Up until now, the most interesting thing about The Knick has been its complete lack of decorum in showing the messy side of medicine at the turn of the century. Vials full of coagulated blood, scalpels sticking out of patients’ abdomens; the problem with the cutting edge is all of the guts you spill on the floor.
Yet the third episode of the series goes a step further by showing a broken patient – not on the slab, but walking and talking and living – something that may be even more difficult to swallow. An old flame of Thackery’s, a Mrs. Abby Alford (Jennifer Ferin), turns quite a few heads on her way into the hospital. And after a few minutes of seeing only the nurse’s shocked reactions, we finally learn the cause: the camera puts Abby front and centre, and we’re forced to look with queasy fascination at the gaping hole in her face, left after syphilis took her nose.
It’s not only a great jolt to the audience, as the shock of blood was beginning to wear thin; it’s also a chance for Clive Owen to flex his muscles in his portrayal of Doc Thackery. His relationship with Abby (and the reasons it failed) are not exactly new – she loved him, but chose another man’s stability over his chaos – but the way he stares unflinchingly, almost gleefully, at this woman’s deformity says more than the dialogue ever could. And once the fire burns, it crackles along merrily with some superb lines. “One more word out of you,” Thackery warns a nurse, “and I will sew your mouth and nostrils together and happily watch you asphyxiate.”
So much of the actual drama that goes on between the various characters of The Knick can’t help but feel clichéd. There are none-too-subtle allusions to marital strife and extra-marital affairs, scenes of dinner conversation, in which the upper crust reveal how backward their world views are, and Thackery’s colleagues, Chickering (Michael Angarano) and Gallinger (Eric Johnson), continue to isolate Dr Edwards, even as we know we’re simply counting the days until the latter is allowed to come and sit at the big boy’s table.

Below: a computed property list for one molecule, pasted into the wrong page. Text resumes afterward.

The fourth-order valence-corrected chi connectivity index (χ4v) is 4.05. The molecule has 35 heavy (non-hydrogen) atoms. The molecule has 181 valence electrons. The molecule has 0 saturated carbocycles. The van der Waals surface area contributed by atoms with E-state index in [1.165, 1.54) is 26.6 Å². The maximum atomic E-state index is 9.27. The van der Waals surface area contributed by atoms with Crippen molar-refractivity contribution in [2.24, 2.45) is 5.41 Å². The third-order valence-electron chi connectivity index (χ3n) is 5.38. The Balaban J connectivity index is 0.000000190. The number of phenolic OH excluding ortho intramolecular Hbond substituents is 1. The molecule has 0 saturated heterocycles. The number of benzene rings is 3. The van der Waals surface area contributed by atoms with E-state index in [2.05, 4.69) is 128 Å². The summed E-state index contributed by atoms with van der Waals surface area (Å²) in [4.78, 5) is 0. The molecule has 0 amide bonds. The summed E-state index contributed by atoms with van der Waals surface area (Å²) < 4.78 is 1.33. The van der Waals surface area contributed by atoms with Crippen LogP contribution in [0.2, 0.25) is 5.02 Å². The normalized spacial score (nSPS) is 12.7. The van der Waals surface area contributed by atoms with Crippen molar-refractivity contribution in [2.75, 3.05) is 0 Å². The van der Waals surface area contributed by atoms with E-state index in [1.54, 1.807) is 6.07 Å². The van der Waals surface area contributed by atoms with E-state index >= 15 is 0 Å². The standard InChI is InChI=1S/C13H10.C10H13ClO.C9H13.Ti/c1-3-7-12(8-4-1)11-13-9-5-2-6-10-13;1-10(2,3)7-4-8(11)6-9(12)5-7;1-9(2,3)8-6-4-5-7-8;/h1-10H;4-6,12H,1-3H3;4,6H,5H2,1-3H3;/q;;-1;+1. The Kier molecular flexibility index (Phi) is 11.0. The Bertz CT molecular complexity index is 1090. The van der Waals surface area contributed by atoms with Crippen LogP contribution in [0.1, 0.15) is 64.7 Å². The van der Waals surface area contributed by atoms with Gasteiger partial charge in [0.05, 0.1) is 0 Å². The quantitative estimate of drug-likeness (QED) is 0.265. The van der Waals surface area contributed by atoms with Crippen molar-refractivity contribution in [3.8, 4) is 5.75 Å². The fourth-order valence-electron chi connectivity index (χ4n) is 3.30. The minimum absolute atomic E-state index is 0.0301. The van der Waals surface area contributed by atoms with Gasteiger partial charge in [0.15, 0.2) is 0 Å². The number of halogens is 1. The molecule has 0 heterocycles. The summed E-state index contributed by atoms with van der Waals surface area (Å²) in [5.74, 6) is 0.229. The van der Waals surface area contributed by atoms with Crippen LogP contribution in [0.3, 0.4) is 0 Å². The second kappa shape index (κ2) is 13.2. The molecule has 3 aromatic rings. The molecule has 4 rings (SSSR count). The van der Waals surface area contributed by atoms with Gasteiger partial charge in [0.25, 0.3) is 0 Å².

What makes it worth watching is the performances. Some of the cast almost feel reptilian in their performances, a barely human shell disguising the hideous creature underneath; none more so than the excellent Jeremy Bobb as Mr Barrow, who’s fast becoming the most interesting part of the series. There’s something undefinably yet undeniably repulsive about him, the way he slithers among the dregs of human society in his fine suit and horn-rimmed glasses (we shan’t tell you what the titular ‘busy flea’ turns out to be).
Down below the hospital, meanwhile, Dr Edwards has developed a clandestine clinic for New York’s black community, hiring seamstresses and boilermen to work as orderlies and surgical nurses. In a series that’s spent so much time thus far with its tongue in its cheek about the ‘miracles’ of the modern age – Electricity! Cocaine! – this underground clinic feels like the first genuinely revolutionary twist in the plot. Watching Edwards’ veneer of sophistication slowly drain away under the stress is fascinating, and it leads to one of the most interestingly shot sequences of the show so far, which is saying something.
If the first two episodes of The Knick were about setting up the pieces, then The Busy Flea is where we see the first dominoes get flicked over. And as they begin to topple with greater and greater speed, this series begins to feel more and more like essential viewing.
All episodes of The Knick Season 1 are available to watch online on Sky On Demand – or on NOW TV, as part of a £7.99 monthly subscription. Season 2 starts on Sky Atlantic on Tuesday 12th January.
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